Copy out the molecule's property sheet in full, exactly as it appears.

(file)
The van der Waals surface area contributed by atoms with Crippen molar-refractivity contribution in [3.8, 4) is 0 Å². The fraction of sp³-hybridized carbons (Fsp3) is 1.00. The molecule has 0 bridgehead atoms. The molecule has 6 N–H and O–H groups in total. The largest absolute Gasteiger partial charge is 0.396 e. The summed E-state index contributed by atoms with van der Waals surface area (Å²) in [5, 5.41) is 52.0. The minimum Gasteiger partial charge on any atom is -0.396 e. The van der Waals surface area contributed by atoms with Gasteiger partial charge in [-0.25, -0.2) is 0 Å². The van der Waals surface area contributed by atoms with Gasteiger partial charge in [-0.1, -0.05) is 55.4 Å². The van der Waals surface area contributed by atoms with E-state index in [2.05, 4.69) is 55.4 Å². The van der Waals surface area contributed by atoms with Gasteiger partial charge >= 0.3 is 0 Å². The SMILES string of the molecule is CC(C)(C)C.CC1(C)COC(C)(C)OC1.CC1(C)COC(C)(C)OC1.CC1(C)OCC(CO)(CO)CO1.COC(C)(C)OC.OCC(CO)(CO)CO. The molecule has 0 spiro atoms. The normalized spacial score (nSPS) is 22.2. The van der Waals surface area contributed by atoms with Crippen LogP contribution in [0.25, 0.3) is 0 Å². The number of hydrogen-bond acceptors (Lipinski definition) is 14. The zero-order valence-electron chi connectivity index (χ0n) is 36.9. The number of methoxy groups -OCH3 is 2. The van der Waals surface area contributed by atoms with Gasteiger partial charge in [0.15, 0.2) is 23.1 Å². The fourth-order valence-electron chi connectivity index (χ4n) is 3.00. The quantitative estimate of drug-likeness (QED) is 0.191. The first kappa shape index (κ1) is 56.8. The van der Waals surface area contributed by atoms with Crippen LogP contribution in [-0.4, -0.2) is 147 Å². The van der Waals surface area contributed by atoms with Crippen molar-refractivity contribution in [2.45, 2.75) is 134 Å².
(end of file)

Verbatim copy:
The van der Waals surface area contributed by atoms with Crippen molar-refractivity contribution in [3.8, 4) is 0 Å². The fraction of sp³-hybridized carbons (Fsp3) is 1.00. The molecule has 0 bridgehead atoms. The molecule has 6 N–H and O–H groups in total. The largest absolute Gasteiger partial charge is 0.396 e. The summed E-state index contributed by atoms with van der Waals surface area (Å²) in [5, 5.41) is 52.0. The minimum Gasteiger partial charge on any atom is -0.396 e. The van der Waals surface area contributed by atoms with Gasteiger partial charge in [-0.25, -0.2) is 0 Å². The van der Waals surface area contributed by atoms with Gasteiger partial charge in [-0.1, -0.05) is 55.4 Å². The van der Waals surface area contributed by atoms with E-state index in [2.05, 4.69) is 55.4 Å². The van der Waals surface area contributed by atoms with Gasteiger partial charge >= 0.3 is 0 Å². The SMILES string of the molecule is CC(C)(C)C.CC1(C)COC(C)(C)OC1.CC1(C)COC(C)(C)OC1.CC1(C)OCC(CO)(CO)CO1.COC(C)(C)OC.OCC(CO)(CO)CO. The molecule has 0 spiro atoms. The normalized spacial score (nSPS) is 22.2. The van der Waals surface area contributed by atoms with Crippen LogP contribution in [0.25, 0.3) is 0 Å². The number of hydrogen-bond acceptors (Lipinski definition) is 14. The zero-order valence-electron chi connectivity index (χ0n) is 36.9. The number of methoxy groups -OCH3 is 2. The van der Waals surface area contributed by atoms with Gasteiger partial charge in [0.15, 0.2) is 23.1 Å². The fourth-order valence-electron chi connectivity index (χ4n) is 3.00. The quantitative estimate of drug-likeness (QED) is 0.191. The first kappa shape index (κ1) is 56.8. The van der Waals surface area contributed by atoms with Crippen LogP contribution in [-0.4, -0.2) is 147 Å². The van der Waals surface area contributed by atoms with Crippen molar-refractivity contribution in [2.45, 2.75) is 134 Å².